The Ecology of Victorian Poetry

By Frankel, Nicholas | Victorian Poetry, Winter 2003 | Go to article overview

The Ecology of Victorian Poetry


Frankel, Nicholas, Victorian Poetry


In his recent books The Aesthetics of Environment and Living in the Landscape the philosopher Arnold Berleant has argued that the arts--and the aesthetic more generally--have an important role to play in generating an "environmental" consciousness through their explicit appeal to the senses and their general tendency to enliven us to the tissue of the world. The arts "embody their continuity with other human domains," writes Berleant, helping us to grasp, through their deliberate engagement of the conscious body, that "the perceiver is an aspect of the perceived and, conversely, person and environment are continuous." (1) Art renders the world in the fullness of its texture, Berleant writes, subtly illuminating the world from within the body of the perceiver and calling us to a consciousness of ourselves as environed beings.

Berleant's argument, which draws on Merleau-Ponty's phenomenology as well as John Dewey's insight, in Art as Experience, that modern art is often predicated on a "loss of integration with environment," (2) with its accompanying plea for renewed attention to the category of "experience," has a particular resonance for students of Victorian poetry. Victorianists will be quick to recognize the similarities between Berleant's ideas and those advanced by William Morris and John Ruskin in the nineteenth century--in such essays as "Art and The Beauty of the Earth" (Morris), "The Beauty of Life" (Morris), and "The Work of Iron in Nature, Art and Policy" (Ruskin)--arguing for a closer integration of cultural production and environmental awareness. But Berleant's argument is especially well-suited to Victorian poetry given how much criticism has been devoted, in recent years, to articulating the "epistemological uneasiness" of Victorian poetry, "in which subject and object, self and world, are no longer in lucid relation with one another but have to be perpetually redefined." (3) As long ago as 1952, E.D.H. Johnson spoke of Victorian poetry's "double awareness," whereby the poet's "inner" confidence is undermined by, or adapted to, the burden of an "outer awareness," at odds with the mainsprings of private poetic personality. (4) More recently, Isobel Armstrong has described the "formal ploy" of Victorian poetry as one "in which the uttering subject [of Victorian verse] becomes object and the poem reverses relationships not once but many times" (pp. 16-17). Similarly Carol Christ has characterized Victorian poetry by its "various attempts to construct an epistemology which derives the feeling with which we respond to objects from the objects themselves." (5) While these critics do not, it must be admitted, advance an explicitly environmentalist argument, their insights lend themselves readily to the dismantling of Cartesian categories that is part of environmentalism's philosophical strategy, while acknowledging--implicitly at least--that Victorian poetry is characterized by an embodied understanding that is one step away from Berleant's (and Morris's) full-blown environmental consciousness.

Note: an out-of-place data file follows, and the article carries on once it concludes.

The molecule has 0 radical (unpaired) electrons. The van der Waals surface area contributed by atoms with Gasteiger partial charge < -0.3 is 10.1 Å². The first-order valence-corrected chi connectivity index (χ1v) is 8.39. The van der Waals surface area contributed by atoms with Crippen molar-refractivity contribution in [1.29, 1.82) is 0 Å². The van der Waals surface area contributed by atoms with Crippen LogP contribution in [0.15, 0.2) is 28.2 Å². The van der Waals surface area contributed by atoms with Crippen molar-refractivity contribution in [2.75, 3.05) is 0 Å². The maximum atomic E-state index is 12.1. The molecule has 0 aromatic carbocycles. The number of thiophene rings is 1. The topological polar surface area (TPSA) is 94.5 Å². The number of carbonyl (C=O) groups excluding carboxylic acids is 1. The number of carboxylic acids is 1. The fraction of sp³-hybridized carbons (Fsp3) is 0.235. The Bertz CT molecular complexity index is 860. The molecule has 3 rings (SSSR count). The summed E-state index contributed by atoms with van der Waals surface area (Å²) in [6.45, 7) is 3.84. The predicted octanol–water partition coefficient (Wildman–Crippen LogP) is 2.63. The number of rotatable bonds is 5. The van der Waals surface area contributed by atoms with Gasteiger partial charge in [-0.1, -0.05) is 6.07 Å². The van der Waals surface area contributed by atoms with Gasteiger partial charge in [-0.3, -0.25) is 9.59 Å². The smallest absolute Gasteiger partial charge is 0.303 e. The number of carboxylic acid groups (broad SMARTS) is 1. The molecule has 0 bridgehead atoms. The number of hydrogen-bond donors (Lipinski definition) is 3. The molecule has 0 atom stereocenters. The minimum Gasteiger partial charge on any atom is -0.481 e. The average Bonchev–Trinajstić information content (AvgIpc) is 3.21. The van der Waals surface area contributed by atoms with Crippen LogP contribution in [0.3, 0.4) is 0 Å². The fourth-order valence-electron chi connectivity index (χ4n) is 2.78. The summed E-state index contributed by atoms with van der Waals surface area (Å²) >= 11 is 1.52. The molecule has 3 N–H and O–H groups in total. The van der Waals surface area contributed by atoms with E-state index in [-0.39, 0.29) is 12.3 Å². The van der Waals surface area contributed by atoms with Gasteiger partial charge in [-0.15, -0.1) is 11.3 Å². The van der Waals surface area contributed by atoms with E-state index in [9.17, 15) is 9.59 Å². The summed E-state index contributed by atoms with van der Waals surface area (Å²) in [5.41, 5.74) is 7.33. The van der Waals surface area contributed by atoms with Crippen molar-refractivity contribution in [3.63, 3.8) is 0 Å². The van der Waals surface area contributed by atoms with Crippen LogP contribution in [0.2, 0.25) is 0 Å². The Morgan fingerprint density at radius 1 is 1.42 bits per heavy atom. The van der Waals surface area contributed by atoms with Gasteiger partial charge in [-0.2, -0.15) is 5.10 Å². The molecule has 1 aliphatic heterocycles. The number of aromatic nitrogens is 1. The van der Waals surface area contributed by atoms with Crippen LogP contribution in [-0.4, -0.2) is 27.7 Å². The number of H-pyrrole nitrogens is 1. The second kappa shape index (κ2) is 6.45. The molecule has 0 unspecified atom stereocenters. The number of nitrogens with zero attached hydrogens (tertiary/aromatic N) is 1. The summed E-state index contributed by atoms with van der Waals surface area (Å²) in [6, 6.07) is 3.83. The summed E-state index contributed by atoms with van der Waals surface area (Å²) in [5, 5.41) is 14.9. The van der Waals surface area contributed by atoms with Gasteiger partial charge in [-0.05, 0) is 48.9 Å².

In this essay, then, I want to sketch out some directions that criticism of Victorian poetry might now take in the combined light cast by both its own recent tendencies and contemporary environmental aesthetics. One obvious place to which criticism might now turn is to the considerable body of Victorian poetry dedicated to the environment. Barbara T. Gates and Richard Bevis have already cleared a path in this direction; in the space of two important chapters, Bevis ranges widely over a number of (generally canonical) male Victorian poets in his fascinating map of The Road to Egdon Heath; and Gates's recent anthology In Nature's Name includes a number of poems by Victorian women dedicated to the living environment in its purest sense. (6) Yet it remains the case that Victorianists have traditionally left it to their Romanticist and Americanist colleagues--pre-eminently, the Harvard scholar Lawrence Buell (7)--to extrapolate the environmental implications of verse (often written by urban or metropolitan poets) that takes landscape as its subject. …

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